“Very early on in my career, I hit upon this idea of being the Heckle Therapist. So that when people would say something nasty, I would immediately become very sympathetic to them and try to help them with their problem and try to work out what was upsetting them, and try to be very understanding with their anger.... I would say, ‘You seem so upset, and I know that’s not what you wanted to have happen tonight. Let’s talk about your problem,’ and the audience would find it funny and it would really discombobulate the heckler, too, because I wouldn’t go against them, I would take their side.”
“Jerry Before Seinfeld” Courtesy Netflix
A professional comedian is usually paid per performance as an independent contractor, meaning a comedian’s salary can vary greatly. According to Comparably, the average salary for a comedian is $48,536 annually, with a range of $16,640 to $74,880. Here are the different types of standup acts and their pay:
- Opening acts: Comedians who do opening acts for the main performance usually earn $25–$50 for 15 minutes of comedy. For those just breaking into the biz, it’s usually more about getting their name out there than the earnings.
- Feature acts: Headliners performing in comedy clubs usually make between $50–$100 for a 45-minute or longer show. If performing at a special event, they can earn $200 per show and up.
- Tours: Comedians with a large fan base can earn thousands to tens of thousands of dollars per week, although earnings may be mitigated by staff and travel expenses.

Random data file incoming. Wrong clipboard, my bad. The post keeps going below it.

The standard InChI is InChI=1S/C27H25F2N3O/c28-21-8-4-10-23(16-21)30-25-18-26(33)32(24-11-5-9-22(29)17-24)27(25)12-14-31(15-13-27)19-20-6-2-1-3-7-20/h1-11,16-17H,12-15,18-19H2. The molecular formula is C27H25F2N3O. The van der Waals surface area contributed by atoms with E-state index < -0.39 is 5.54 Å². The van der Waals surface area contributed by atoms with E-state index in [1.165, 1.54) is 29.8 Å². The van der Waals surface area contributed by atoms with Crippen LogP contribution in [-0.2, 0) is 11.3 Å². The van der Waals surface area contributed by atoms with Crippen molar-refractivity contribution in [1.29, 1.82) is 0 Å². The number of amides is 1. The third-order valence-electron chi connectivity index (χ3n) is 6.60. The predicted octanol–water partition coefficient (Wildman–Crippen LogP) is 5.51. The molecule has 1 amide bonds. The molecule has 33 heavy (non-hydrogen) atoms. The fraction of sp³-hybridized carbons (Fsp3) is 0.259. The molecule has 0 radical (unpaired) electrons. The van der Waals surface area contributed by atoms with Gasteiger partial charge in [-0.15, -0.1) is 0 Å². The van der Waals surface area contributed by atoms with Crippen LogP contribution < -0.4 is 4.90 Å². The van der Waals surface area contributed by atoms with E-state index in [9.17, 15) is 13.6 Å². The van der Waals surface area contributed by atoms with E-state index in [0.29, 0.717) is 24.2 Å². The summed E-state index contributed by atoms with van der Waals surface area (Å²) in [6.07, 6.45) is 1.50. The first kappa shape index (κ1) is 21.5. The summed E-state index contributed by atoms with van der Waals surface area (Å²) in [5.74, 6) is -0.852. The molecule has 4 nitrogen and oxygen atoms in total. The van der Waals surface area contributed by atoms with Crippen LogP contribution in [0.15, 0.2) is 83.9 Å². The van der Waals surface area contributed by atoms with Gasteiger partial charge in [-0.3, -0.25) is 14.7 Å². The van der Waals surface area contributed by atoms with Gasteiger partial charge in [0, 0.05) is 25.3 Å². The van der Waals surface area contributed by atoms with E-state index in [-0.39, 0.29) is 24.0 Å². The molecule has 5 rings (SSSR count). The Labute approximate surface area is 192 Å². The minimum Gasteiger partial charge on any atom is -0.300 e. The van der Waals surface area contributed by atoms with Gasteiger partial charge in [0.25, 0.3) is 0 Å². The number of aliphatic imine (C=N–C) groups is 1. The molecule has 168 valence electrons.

- Cruises: Comedians on cruise ships usually earn between $500–$1,500 per show, with living expenses covered by the cruise line.
- Specials, TV, and film: Comedians who have achieved mainstream success can earn from $10,000 to hundreds of thousands of dollars per project, as well as royalties for syndications or reruns.
Highest paid comedians
The more notoriety and the bigger the fan base a comedian has, the higher their earning potential. According to Wealthy Gorilla, the comedians with the highest net worths include:
- Jerry Seinfeld: $950 million
- Matt Stone: $700 million
- Matt Groening: $600 million
- Trey Parker: $600 million
- Ellen DeGeneres: $500 million
- Jay Leno: $450 million
“Jerrod Carmichael: Rothaniel” Courtesy HBO
For some performers—such as Seinfeld, Jerrod Carmichael, and Cameron Esposito, just to name a few—success in standup comedy translates directly to acting opportunities. But even if you’re not offered a sitcom based on your comedy routine, performing standup can boost your acting career in some important ways:
Standup comedy experience can help you nail auditions. Standup comedy may improve your auditions by helping you master timing and delivery of lines. It also allows you to practice performing when you’re outside of your comfort zone.
Standup comedy helps you overcome stage fright. Standup comedy can make you a stronger actor by putting you at ease in front of an audience. Performing standup often means laying your soul bare, in a way, and once you’ve mastered that, performing someone else’s lines feels much less intimidating.
Standup comedy teaches you vulnerability. When you’re standing alone onstage, performing material you wrote yourself—often inspired by the most personal moments of your life and thoughts in your head—it’s natural to feel vulnerable. Learning to embrace vulnerability in front of an audience helps strengthen your acting across the board.
Standup comedy trains you to stay present. You can’t phone in a standup comedy routine, which makes the art form a master class in staying present. If you get too into your head, the audience will feel it. You have to be engaged and in the moment so that you can react and adjust to the energy the audience is giving you.
Standup comedy helps you develop your presence. When you’re doing standup comedy, all eyes are on you—and nothing but you. You can’t depend on other actors, costumes, or set design to keep the audience’s attention. Honing your standup stage presence helps you become a more dynamic performer and captivate audiences (and casting directors) as an actor.